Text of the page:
MR. EGAN [defense counsel]: Would it be possible, Your Honor, to have the family seated at the bench alongside the wall of the courtroom.
THE COURT: No or not in my lap either.
MR. EGAN: Would it be all right if they took the back. The family has a significant interest.
THE COURT: I understand it. The trouble with it is the limitations of space. Number one, it would be impossible for me to separate the family from the jurors. Number two, I probably wouldn't even have a place for the family to sit as we select the jury. I understand their concerns and this three-week trial they will be here every inch of the way. But in this process, I just have to play it pretty tough, and I'm going to ask the family — they will have to sit outside.
MR. EGAN: As the process we[nd]s on, Your Honor, and as individual jurors may be excused for cause and space becomes available, will they then be allowed, if there is a bench that can be available to them.
THE COURT: We can reexplore this issue. You bet.
MR. COX [deputy prosecutor]: Your Honor, along the same lines the McClure family has also asked to be present during the jury selection. I have told them there may not be room for them. I'm sure if the Orange family is going to be present for part of the jury selection the McClure family will also want to be in here. And if the Orange family is entitled to it the McClure family —
THE COURT: Yes, it adds to the problem. I am ruling no family members, no spectators will be permitted in this courtroom during the selection of the jury because of the limitation of space, security, etcetera [sic]. That's my ruling.

Id. at 6-7 (emphasis added). After attending to further housekeeping matters, the trial judge returned to the issue of courtroom space:

All right. Gentlemen, I think this was worthwhile and the jury will be here. The family, of course, they [i.e., the prospective jurors] will have to utilize this area, and I certainly apologize that we don't have the facilities for all of the families who are definitely interested, concerned to be here throughout the entire trial, but when the jury is selected, well, we will have [a] lot of room and evidence will be produced at that time, and you may attend.

Id. at 41. The court made no written findings on the issue of courtroom space.

Voir dire began after the midmorning recess on Wednesday, April 26, 1995, continued on Thursday and Friday, and concluded on Monday, May 1. Closing arguments were delivered two weeks later on May 15. Returning its verdict the following day, the jury found Orange guilty on all but the last three counts of reckless endangerment. Orange was sentenced on the eight guilty verdicts on July 11, 1995. The court ordered that his sentences for first degree murder of McClure, first degree attempted murder of Walker, and first degree assault of Willer be served consecutively. The court further provided that Orange's sentence for first degree assault of Walker would be served concurrently with his sentence for first degree attempted murder of Walker.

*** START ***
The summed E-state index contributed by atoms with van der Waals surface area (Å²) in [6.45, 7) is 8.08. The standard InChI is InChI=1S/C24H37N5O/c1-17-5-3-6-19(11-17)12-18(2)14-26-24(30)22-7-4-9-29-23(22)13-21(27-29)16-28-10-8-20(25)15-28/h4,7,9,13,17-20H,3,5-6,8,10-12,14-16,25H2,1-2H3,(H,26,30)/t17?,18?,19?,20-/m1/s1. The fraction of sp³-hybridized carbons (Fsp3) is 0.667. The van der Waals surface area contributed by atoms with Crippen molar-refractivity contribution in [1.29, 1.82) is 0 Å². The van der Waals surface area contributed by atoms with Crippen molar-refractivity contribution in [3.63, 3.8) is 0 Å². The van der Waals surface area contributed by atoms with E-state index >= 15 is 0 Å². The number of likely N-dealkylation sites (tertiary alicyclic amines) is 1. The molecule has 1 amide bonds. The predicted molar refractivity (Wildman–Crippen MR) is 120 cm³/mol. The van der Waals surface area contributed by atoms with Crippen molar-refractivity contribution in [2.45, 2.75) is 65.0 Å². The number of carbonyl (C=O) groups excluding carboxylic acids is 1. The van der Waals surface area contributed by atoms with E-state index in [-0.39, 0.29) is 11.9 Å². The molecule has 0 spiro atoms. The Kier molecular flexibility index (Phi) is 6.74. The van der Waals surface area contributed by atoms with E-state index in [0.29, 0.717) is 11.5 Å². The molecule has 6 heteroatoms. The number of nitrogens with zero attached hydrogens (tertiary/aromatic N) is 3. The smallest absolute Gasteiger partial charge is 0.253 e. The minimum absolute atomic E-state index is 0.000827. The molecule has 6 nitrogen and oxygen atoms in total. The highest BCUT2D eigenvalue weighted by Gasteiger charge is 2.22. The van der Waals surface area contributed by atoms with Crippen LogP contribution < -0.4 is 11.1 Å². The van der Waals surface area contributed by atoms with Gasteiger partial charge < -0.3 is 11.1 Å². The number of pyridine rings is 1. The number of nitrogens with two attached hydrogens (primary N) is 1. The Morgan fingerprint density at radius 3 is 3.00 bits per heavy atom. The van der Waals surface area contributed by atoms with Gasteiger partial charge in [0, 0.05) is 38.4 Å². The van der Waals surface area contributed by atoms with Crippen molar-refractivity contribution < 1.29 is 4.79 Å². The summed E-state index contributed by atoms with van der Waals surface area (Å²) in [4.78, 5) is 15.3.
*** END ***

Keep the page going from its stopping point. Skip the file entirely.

Orange appealed. The Court of Appeals affirmed his convictions in an unpublished decision. State v. Orange, noted at 97 Wash. App. 1092, 1999 WL 1044204 (finding no error in trial court's exclusion of evidence of victim's reputation for bad acts and declining to order new trial based on deficient self-defense instruction requested by defendant), review denied, 140 Wash.2d 1015, 5 P.3d 9 (2000).

Orange filed a personal restraint petition on February 21, 2001. The Court of Appeals denied the petition in an unpublished decision. In re Pers. Restraint of Orange, noted at 110 Wash.App. 1086, 2002 WL 508351. We granted Orange's motion for discretionary review. After hearing oral argument on November 21, 2002, we ordered a reference hearing to determine the effect of the trial court's ruling on courtroom closure. The record and findings from that hearing, held before Franklin County Superior Court Judge Robert G. Swisher, were received in February 2003, and supplemental briefing was completed two months later.

ISSUES

(1) Did the trial court's closure of the courtroom during voir dire violate Orange's constitutional right to a public trial? If so, is the remedy for the error remand for a new trial?

(2) Did Orange's convictions for first degree attempted murder of Walker and first degree assault of Walker violate double jeopardy?

(3) Did Orange's convictions for first degree murder of McClure and first degree attempted murder of Walker violate double jeopardy? If not, was the imposition of consecutive sentences for those crimes improper?

ANALYSIS

Standard of Review. In his personal restraint petition, Orange claims constitutional error. To obtain relief through a personal restraint petition, a petitioner claiming constitutional error must show that such an error was made and that it "worked to his actual and substantial prejudice." In re Pers....